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Posted by Marketing on 06/07/2020.

Changes to Voting

On Thursday last week, the CEO, Chair and members of Board met with the sport discipline committee chairs to discuss the proposed change to voting rights for EA.  The EWA Board feel that it is important to explain why we and most of the other state branches are proposing an alternative to the “one member, one vote” model.  This is not about restricting your rights as an individual member to be involved in the governance of your sport but is about empowering members who would not otherwise get a voice in the process.

Here's why.  There’s a big difference between equality and equity.  Equality means that everyone is treated the same- one member, one vote.  This sounds ideal at first look, but the problem with an equal vote is that it assumes that all members are starting from the same place with the same opportunities and the same disadvantages.  With a country as geographically diverse, and a range of sport disciplines, (some with large participation rates, some still very small) it is simply impossible to ensure that all individual members from each state and territory are starting from the same place.

It's also important to understand that the proposed voting restructure is not in order to allow members to vote on every decision the EA board makes, as some seem to think, but who votes to elect the EA board and who is required to vote on any future changes to the constitution of the organisation.

Currently, 6 state branches have the voting rights, and as it stands the 3 smaller states- WA, SA and TAS- can’t be steamrolled into a change or decision that will disadvantage them.  If the vote falls to 3-3, negotiations take place to reach the required 75% to pass any changes.  This system does mean it is currently equitable towards the states and their member’s various unique needs and situations.  The branches vote after consultation with their state boards, who vote in the interest of their state members.

Moving towards equality in the voting system- one member, one vote- would potentially be disadvantageous to the smaller states.  The membership numbers of the 3 smaller states and NT combined are still less than the total of NSW alone for example.  So, if a constitutional change was proposed that advantaged NSW, and disadvantaged SA, WA, NT and TAS, even if every single member in those smaller states voted on it, it would make no difference to the result.  An equal vote could, potentially, lead to the larger states bullying the smaller states.

What the state branches are proposing is voting reform, to allow for a more representative vote, but still remain an equitable one.  The state branches are proposing that the voting rights be changed to the 7 states/ territory each with one vote, the National Discipline committees each with one vote, each of the state Discipline committees each with one vote.  This would mean a change of 6 voting members to 56, and a 75% agreement would still need to be reached for any changes to be passed.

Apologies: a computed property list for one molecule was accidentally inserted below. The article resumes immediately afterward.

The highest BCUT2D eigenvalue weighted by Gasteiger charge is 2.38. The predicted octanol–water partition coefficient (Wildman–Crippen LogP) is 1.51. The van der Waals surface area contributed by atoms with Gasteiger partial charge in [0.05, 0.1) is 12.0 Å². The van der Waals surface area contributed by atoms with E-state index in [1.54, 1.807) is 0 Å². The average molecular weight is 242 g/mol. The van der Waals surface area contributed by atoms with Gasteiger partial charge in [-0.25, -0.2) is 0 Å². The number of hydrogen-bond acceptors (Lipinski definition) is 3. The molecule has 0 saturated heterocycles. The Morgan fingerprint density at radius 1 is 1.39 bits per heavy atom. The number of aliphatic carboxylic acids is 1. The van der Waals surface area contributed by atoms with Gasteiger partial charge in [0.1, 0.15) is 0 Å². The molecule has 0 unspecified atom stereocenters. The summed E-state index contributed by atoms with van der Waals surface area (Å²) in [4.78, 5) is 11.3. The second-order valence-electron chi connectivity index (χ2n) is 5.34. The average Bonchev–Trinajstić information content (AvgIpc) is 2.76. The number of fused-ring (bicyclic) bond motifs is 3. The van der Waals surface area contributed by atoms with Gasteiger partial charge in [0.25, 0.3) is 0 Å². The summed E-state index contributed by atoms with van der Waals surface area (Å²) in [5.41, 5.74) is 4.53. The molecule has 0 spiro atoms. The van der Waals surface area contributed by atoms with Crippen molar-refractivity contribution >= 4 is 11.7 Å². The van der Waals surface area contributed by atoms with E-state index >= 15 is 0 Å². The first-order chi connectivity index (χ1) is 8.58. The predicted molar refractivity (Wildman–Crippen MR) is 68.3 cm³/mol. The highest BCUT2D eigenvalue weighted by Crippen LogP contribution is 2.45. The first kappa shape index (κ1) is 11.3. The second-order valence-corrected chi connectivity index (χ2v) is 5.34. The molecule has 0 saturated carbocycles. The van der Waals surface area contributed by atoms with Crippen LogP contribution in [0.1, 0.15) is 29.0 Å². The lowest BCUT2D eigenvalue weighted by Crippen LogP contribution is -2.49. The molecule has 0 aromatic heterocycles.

We feel that this is a truly equitable and representational model.  The state Discipline committees, for example, SJ Committee in WA, would canvass their participant riders on particular issues, discuss at the committee level, and decide as a committee what vote would be in their rider’s best interest.  Each rider would still have a voice, via their state discipline committee and state branches.  In fact, this may even have the positive side effect of connecting those committees with their riders in a more collaborative and meaningful way.

It might seem like semantics, discussing an “equal” vote compared to an “equitable” voting system, but it is a huge difference in practicality. The EWA board feels that for the future of our sport in our state it would be remiss of us to not fight for our members to have an equitable voice.

It’s also important to note that Sports Australia is recommending the “one member, one vote” model to EA for the very first time ever.  No other national sporting organisation has this system.  EA is being treated as a guinea pig in an experiment that could have serious implications for our WA members.  

Consider this, we elect our MP’s and Senators to vote in parliament on laws and legislation on our behalf.  We, as individual citizens, don’t vote on each change to legislation.  We vote to select those who will represent us, based on shared values and beliefs.  You, as a member of EWA, absolutely have that right, and that will not change.  The upcoming proposed changes to the current EWA committee voting process will mean that all members will easily and simply be able to vote for the committee members of their choice in the sports they love and participate in.  All EWA members are able to vote for board members, and make the choice on who you would like to be leading the organisation.

These rights to vote for the committee you want to grow your sport and the state board you want to govern and grow your sport in this state are and always will be protected, and your voice counts.  Unfortunately, the proposed “one member, one vote” model will mean that the 2,500 odd WA voices will not be heard amongst the 18,000 strong EA membership in a general vote.

EWA will fight for an equitable voting process for you, our members.  We hope that we will have your support. 

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